Sociodemographic profile and predictors of outpatient clinic attendance among HIV-positive patients initiating antiretroviral therapy in Selangor, Malaysia
Authors Abdulrahman SA, Rampal L, Othman N, Ibrahim F, Hayati KS, Radhakrishnan AP
Received 11 May 2017
Accepted for publication 20 June 2017
Published 27 July 2017 Volume 2017:11 Pages 1273—1284
Checked for plagiarism Yes
Review by Single-blind
Peer reviewers approved by Dr Amy Norman
Peer reviewer comments 2
Editor who approved publication: Dr Johnny Chen
Surajudeen Abiola Abdulrahman,1,2 Lekhraj Rampal,1 Norlijah Othman,3 Faisal Ibrahim,1 Kadir Shahar Hayati,1 Anuradha P Radhakrishnan4
1Department of Community Health, Faculty of Medicine and Health Sciences, Universiti Putra Malaysia, Selangor, 2Department of Public Health Medicine, Penang Medical College, George Town, Penang, 3Department of Paediatrics, Faculty of Medicine and Health Sciences, Universiti Putra Malaysia, Selangor, 4Infectious Disease Clinic, Hospital Sungai Buloh, Sungai Buloh, Selangor, Malaysia
Background: Inconsistent literature evidence suggests that sociodemographic, economic, and system- and patient-related factors are associated with clinic attendance among the HIV-positive population receiving antiretroviral therapy (ART) around the world. We examined the factors that predict outpatient clinic attendance among a cohort of HIV-positive patients initiating ART in Selangor, Malaysia.
Patients and methods: This cross-sectional study analyzed secondary data on outpatient clinic attendance and sociodemographic, economic, psychosocial, and patient-related factors among 242 adult Malaysian patients initiating ART in Selangor, Malaysia. Study cohort was enrolled in a parent randomized controlled trial (RCT) in Hospital Sungai Buloh Malaysia between January and December 2014, during which peer counseling, medication, and clinic appointment reminders were provided to the intervention group through short message service (SMS) and telephone calls for 24 consecutive weeks. Data on outpatient clinic attendance were extracted from the hospital electronic medical records system, while other patient-level data were extracted from pre-validated Adult AIDS Clinical Trial Group (AACTG) adherence questionnaires in which primary data were collected. Outpatient clinic attendance was categorized into binary outcome – regular attendee and defaulter categories – based on the number of missed scheduled outpatient clinic appointments within a 6-month period. Multivariate regression models were fitted to examine predictors of outpatient clinic attendance using SPSS version 22 and R software.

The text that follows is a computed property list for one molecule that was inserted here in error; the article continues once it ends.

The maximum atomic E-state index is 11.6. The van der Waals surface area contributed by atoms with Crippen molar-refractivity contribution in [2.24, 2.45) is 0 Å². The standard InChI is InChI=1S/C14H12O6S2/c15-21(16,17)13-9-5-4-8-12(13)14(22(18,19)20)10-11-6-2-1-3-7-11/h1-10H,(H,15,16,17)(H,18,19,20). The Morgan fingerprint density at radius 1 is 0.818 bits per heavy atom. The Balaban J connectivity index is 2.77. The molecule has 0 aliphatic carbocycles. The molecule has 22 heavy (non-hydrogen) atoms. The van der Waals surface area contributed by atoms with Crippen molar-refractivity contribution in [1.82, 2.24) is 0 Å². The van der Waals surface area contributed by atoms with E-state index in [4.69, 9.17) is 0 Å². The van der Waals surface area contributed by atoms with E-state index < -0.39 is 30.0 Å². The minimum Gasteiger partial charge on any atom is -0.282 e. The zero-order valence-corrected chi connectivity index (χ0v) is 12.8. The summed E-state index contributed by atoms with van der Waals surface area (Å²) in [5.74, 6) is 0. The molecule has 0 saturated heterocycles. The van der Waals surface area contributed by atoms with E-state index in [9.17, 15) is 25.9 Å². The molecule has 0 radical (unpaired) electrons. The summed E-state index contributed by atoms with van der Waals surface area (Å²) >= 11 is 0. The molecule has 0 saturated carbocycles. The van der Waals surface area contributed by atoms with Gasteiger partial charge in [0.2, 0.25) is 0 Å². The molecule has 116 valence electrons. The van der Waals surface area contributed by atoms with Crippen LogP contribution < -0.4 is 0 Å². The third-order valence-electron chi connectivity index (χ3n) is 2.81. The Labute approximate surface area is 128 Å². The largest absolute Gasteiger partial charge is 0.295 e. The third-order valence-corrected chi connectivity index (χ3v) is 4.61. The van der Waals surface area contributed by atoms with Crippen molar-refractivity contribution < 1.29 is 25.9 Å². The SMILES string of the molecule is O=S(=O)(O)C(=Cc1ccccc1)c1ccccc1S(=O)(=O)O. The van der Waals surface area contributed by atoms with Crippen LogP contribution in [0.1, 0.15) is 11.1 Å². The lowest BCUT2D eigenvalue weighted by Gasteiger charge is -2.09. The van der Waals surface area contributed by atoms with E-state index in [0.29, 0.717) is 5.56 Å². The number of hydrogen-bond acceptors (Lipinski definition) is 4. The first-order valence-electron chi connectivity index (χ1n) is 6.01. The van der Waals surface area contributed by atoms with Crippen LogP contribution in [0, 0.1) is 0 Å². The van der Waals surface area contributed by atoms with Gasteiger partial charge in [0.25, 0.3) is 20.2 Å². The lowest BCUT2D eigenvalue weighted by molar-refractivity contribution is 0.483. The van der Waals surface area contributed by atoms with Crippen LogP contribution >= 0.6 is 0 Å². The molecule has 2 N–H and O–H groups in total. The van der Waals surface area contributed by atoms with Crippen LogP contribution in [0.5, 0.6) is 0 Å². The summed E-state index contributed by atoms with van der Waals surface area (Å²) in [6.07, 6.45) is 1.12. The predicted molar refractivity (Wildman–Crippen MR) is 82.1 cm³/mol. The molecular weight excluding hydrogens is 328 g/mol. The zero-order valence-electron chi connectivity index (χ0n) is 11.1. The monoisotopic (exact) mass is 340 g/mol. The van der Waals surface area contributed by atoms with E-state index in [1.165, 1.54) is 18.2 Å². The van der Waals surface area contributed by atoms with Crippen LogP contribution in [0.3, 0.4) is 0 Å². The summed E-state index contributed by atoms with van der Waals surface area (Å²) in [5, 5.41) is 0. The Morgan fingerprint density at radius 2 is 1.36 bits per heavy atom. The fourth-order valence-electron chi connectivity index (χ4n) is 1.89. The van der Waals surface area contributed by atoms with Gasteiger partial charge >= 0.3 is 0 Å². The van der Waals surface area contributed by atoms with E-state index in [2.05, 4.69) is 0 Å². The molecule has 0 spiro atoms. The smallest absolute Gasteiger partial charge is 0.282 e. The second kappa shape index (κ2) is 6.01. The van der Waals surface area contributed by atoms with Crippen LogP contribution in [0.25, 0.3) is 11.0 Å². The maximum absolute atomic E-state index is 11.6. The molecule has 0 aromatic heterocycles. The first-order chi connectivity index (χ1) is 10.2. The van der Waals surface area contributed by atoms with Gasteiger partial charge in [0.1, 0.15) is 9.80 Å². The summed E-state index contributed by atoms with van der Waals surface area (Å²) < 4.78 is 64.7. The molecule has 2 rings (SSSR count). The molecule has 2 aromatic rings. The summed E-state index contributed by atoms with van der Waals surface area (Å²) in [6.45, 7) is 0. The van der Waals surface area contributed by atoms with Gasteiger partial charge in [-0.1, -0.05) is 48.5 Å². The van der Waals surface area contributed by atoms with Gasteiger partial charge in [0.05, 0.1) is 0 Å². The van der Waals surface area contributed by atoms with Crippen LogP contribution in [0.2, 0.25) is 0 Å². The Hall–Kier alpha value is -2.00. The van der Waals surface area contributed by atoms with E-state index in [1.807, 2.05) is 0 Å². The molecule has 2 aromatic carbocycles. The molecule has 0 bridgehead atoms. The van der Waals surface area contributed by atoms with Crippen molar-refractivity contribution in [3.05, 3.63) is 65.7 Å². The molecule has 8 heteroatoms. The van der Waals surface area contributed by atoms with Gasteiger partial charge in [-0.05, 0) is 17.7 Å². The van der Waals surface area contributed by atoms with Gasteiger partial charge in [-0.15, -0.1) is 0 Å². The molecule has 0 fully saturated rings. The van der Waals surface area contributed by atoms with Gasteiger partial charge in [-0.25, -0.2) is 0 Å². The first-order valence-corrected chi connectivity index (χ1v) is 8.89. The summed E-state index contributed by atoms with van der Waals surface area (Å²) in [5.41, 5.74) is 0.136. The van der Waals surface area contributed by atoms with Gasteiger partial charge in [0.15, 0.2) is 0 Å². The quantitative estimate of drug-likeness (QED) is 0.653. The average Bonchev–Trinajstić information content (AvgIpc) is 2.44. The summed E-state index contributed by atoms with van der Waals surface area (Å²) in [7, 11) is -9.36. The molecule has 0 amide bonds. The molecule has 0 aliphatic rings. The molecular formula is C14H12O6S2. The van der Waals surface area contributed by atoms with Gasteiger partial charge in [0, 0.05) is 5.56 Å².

Results: A total of 224 (93%) patients who completed 6-month assessment were included in the model. Out of those, 42 (18.7%) defaulted scheduled clinic attendance at least once. Missed appointments were significantly more prevalent among females (n=10, 37.0%), rural residents (n=10, 38.5%), and bisexual respondents (n=8, 47.1%). Multivariate binary logistic regression analysis showed that Indian ethnicity (adjusted odds ratio [AOR] =0.235; 95% CI [0.063–0.869]; P=0.030) and heterosexual orientation (AOR =4.199; 95% CI [1.040–16.957]; P=0.044) were significant predictors of outpatient clinic attendance among HIV-positive patients receiving ART in Malaysia.
Conclusion: Ethnicity and sexual orientation of Malaysian patients may play a significant role in their level of adherence to scheduled clinic appointments. These factors should be considered during collaborative adherence strategy planning at ART initiation.
Keywords: sociodemographic, predictors, HIV/AIDS, clinic attendance, behavior, antiretroviral therapy, ART
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